It was more tough news this weekend for the Blue Jays’ one-time ace, Ricky Romero, as he was released by the Sacramento River Cats of the Pacific Coast League. This, of course, also means that his time in the San Francisco Giants organization, where he’s tried to mount a comeback after being released by the Blue Jays in the spring of 2015, has come to an end.
Romero started four games for Sacramento this season, allowing 16 hits, 11 earned runs, and walking 16 in just 14.2 innings. They’re ugly numbers, and not really worth dwelling on. In fact, even bothering to commemorate Romero’s unceremonious release seems almost cruel at this point, doesn’t it? After all, we all know the Romero story, don’t we?
Well, that’s actually the thing that’s sparked this piece. Because I’m not sure everybody does quite know the Romero story.
With apologies for singling out the folks Jays Journal, who are surely not the only ones, here’s how their post on his release by Sacramento describes the end of Romero’s Blue Jays tenure:
In 2012, things continued to unravel for the California native, as he battled knee injuries and finished 9-14, and his ERA ballooned to 5.77 over 181 innings pitched. There have been conflicting reports of Romero pitching through injuries that season. Romero developed mechanical flaws that he has never been able to correct, and he’s been unable to regain the form that saw him as an All-Star in 2011.
Thaaaaaaaaaaat’s not quite how I’d put it.
For a long time fans were mystified by what happened to Romero. He suddenly just couldn’t throw strikes, and many thought it was more mental than physical. A theory I remember kicking around at the time, myself, was that Rays then-manager Joe Maddon had exposed the fact that Romero, even at the best of times, had struggled to get left-handers out, and as he continued to be fed more and more left-handed batters, his numbers plummeted. Others, like noted current manager of the shitbag Red Sox, John Farrell, felt the answer was more simple. After a tough July 2012 start, Farrell famously told reporters, “What I’d like to see from Ricky is just to get back to the basics. Where’s the tough kid from East L.A.?”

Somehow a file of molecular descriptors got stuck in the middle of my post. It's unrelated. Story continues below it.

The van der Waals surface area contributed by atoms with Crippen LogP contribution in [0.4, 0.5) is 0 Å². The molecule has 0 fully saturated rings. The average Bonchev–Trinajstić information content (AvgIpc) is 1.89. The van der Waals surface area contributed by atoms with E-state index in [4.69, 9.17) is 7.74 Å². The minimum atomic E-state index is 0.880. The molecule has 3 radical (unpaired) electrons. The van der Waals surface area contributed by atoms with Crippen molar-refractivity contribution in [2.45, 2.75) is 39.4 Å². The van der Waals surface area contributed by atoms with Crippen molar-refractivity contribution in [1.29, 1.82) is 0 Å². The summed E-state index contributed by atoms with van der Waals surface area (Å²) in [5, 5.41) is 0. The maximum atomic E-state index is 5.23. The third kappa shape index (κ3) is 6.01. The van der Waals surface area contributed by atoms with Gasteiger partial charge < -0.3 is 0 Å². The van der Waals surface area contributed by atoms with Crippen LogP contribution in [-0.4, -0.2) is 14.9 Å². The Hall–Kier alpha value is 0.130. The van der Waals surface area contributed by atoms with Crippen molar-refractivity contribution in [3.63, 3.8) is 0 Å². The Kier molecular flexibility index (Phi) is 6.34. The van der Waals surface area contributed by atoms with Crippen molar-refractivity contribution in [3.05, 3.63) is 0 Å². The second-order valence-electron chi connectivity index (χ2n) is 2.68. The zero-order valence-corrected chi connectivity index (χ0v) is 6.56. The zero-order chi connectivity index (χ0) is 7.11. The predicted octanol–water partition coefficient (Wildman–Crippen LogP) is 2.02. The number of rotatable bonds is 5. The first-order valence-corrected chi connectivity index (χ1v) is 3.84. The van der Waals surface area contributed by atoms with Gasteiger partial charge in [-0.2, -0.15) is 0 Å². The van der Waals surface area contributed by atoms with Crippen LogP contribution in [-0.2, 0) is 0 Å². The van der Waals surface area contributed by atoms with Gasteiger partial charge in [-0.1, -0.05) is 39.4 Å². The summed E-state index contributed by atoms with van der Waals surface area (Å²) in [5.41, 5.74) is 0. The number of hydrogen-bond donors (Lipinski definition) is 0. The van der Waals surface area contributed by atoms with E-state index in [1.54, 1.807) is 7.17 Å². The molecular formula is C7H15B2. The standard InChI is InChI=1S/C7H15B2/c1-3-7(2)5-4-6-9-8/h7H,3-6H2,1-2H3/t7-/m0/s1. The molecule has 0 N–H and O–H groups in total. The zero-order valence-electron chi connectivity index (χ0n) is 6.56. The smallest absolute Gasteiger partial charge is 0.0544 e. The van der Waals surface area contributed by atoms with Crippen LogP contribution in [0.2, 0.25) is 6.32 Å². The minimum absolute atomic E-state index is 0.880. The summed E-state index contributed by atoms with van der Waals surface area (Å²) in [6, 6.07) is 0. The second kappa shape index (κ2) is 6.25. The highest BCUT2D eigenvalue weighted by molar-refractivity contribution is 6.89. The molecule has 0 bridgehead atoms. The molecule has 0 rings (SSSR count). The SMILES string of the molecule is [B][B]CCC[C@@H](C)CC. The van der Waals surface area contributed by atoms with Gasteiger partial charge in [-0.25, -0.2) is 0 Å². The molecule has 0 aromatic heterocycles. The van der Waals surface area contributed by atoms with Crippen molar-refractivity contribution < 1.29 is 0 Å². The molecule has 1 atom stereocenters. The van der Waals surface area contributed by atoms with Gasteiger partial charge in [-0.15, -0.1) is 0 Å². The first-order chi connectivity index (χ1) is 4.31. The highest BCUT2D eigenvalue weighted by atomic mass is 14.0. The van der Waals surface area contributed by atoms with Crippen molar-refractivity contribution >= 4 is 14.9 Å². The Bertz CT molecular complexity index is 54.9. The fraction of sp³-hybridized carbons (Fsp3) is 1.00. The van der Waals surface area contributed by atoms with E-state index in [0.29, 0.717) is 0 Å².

To be fair, I don’t know that Farrell knew at the time that what Romero was going through was far from more mental than physical. And that his toughness should have never been in doubt.
Last summer, with fans extraordinarily dumbly making comparisons between Romero’s breakdown and a then-slumping Marcus Stroman, Sportsnet’s Arden Zwelling laid it all out there:
Romero's knees essentially fell apart. He always kept it to himself, but he pitched through incredible pain for a very long time.— Arden Zwelling (@ArdenZwelling) June 20, 2016
Pitching hurt clearly impacted his performance; primarily, his ability to throw strikes. But Ricky's a stubborn guy. So, he kept pitching.— Arden Zwelling (@ArdenZwelling) June 20, 2016
When he finally accepted the inevitable and had his knees looked at, doctors didn't understand how he had been walking, let alone pitching.— Arden Zwelling (@ArdenZwelling) June 20, 2016
His kneecaps were dislocated; there was no tendon attaching them to other bones. The kneecaps essentially just floated there.— Arden Zwelling (@ArdenZwelling) June 20, 2016
Unfortunately for Romero, he'd done too much damage by pitching on those shredded knees. Doctors tried plenty, but it was too late.— Arden Zwelling (@ArdenZwelling) June 20, 2016
At one point, Romero tried an absurdly painful stem cell treatment; they drew bone marrow from his pelvis & shot it into his knees. No luck.— Arden Zwelling (@ArdenZwelling) June 20, 2016
That is the story of Ricky Romero and the end of his Blue Jays career.
Just so we’re clear.